Willard kids around as dad on new WB comedy

Monday, October 15, 2001

BURBANK, Calif. -- Fred Willard often exclaims "Gee." He likes peanut butter-and-jelly sandwiches. He looks like everyone's favorite Little League baseball coach, the guy next door, your best friend's husband.

But his sweet, endearing smile has an undertone of almost lunatic sadness. You don't know whether to hug him or jump away.

"He looks like a real normal guy, yet he's so crazy. He seems so middle-of-the-road, yet he's so off-balance," chuckles Suzanne Martin, creator and executive producer of "Maybe It's Me," a family comedy about well-meaning misfits on which comedic actor Willard plays the father.

Martin admits that the new WB series airing at 7:30 p.m. Fridays is somewhat autobiographical. Willard's patriarch, Jerry Stage, is inspired by both her nonconfrontational dad and her soccer-obsessed husband.

The odd as ordinary

Optimistically, she'd written "a Fred Willardesque man" as the character description in the pilot. She's thrilled she got the real thing.

"I think you can do anything in front of him and he would be just 'Aha,'" Martin says, noting Willard's uncanny ability to good-naturedly accept the odd as the ordinary, the absurd as natural, the wacky as OK.

"I guess the essence of my comedy is to get into a very abnormal situation but act like it's normal," says Willard, popular for both his eccentric skits on NBC's "The Tonight Show with Jay Leno" and for his self-absorbed, ill-informed dog show commentator in the improvisational movie "Best in Show."

"Maybe It's Me" centers around Stage's teen-age daughter, Molly (Reagan Dale Neis.) The family also includes four other children living at home with Stage and his wife, Mary (Julia Sweeney), and a grandma and grandpa.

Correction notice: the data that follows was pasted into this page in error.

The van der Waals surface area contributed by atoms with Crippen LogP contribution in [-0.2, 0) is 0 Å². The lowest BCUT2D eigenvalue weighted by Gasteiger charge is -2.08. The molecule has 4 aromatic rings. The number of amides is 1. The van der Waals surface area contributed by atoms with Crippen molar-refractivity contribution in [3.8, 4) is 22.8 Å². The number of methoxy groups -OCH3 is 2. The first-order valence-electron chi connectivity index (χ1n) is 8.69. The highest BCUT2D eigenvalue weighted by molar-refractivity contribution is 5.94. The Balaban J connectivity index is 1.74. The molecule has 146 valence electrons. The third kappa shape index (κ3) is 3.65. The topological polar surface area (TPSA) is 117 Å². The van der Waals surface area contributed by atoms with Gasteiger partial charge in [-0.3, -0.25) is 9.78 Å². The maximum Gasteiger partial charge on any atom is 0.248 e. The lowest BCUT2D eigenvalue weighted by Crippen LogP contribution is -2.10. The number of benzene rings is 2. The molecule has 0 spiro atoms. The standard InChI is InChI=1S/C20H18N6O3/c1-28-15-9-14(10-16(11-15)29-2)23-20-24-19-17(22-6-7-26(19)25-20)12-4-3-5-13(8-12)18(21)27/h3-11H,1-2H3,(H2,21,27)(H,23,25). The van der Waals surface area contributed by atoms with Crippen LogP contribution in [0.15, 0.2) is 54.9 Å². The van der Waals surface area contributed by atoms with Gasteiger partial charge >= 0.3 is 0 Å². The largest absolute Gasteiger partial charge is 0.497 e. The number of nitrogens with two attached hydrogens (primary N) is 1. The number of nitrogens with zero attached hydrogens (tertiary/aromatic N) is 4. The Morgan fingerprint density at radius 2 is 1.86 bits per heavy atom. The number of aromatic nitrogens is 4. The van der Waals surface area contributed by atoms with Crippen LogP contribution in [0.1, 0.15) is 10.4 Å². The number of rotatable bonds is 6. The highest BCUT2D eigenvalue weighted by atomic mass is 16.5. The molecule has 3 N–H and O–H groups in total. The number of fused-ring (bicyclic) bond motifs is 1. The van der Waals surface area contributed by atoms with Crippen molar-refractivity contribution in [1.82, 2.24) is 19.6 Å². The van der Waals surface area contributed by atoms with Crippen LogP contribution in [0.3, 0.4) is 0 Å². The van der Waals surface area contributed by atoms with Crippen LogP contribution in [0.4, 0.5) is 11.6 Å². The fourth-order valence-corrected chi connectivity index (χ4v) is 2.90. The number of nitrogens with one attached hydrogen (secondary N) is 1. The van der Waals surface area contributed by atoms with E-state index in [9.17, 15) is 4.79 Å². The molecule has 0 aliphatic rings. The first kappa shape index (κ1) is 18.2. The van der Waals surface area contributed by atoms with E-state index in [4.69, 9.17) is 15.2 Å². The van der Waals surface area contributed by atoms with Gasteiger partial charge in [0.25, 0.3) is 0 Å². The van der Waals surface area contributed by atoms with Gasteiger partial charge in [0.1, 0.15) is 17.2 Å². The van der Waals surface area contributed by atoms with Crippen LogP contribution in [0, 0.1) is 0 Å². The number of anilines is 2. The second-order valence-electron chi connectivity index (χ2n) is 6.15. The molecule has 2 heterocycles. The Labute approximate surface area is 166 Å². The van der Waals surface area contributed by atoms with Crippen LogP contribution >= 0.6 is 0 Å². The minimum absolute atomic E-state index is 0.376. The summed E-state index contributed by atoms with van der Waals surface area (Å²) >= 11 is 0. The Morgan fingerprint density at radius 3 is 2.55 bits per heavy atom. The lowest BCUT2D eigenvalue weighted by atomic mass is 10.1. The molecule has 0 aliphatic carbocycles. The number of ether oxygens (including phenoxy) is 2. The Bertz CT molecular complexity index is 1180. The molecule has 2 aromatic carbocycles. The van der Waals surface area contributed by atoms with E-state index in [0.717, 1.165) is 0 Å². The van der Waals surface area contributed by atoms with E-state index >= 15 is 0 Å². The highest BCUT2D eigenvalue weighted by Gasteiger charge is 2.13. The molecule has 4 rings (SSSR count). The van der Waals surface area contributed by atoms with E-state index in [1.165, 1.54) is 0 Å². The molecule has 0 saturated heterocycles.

Away from the mismatched chaos of his home, Stage is an eye doctor. So here's Willard on the set at Warner Bros., wearing a blue medical coat and fiddling with his instruments as Stage misunderstands the purpose of his son's request for help on a term paper about heroes. (Stage presumes he's his son's hero.)

A few days earlier Willard had driven to downtown Los Angeles for a chat over lunch. He's immediately distracted by his discovery that the restaurant is close to where the Mack Sennett comedies were filmed.

But soon he's on track -- as much as he ever is -- talking about how happy he is to be working on "Maybe It's Me."

A straightforward offer

The concept didn't appeal to him. His response, he says, was, "Oh, gee whiz, I'd kind of shy away from playing the dad on a show about teen-agers."

But he liked the "very funny, very cute" script. It came with a straightforward offer, which was a big plus after many years of working through the standard auditioning process.

He's had previous, if fairly short-lived, success on sitcoms, most notably on the 1977 talk-show parody "Fernwood 2-Night." He has endless amusing tales about his life as an actor on the stage, in independent and mainstream movies, and guest roles on numerous TV shows.

He was nominated for an Emmy for playing Martin Mull's gay lover on "Roseanne," and recently portrayed sports commentator Howard Cosell on the ABC movie "When Billie Beat Bobby."

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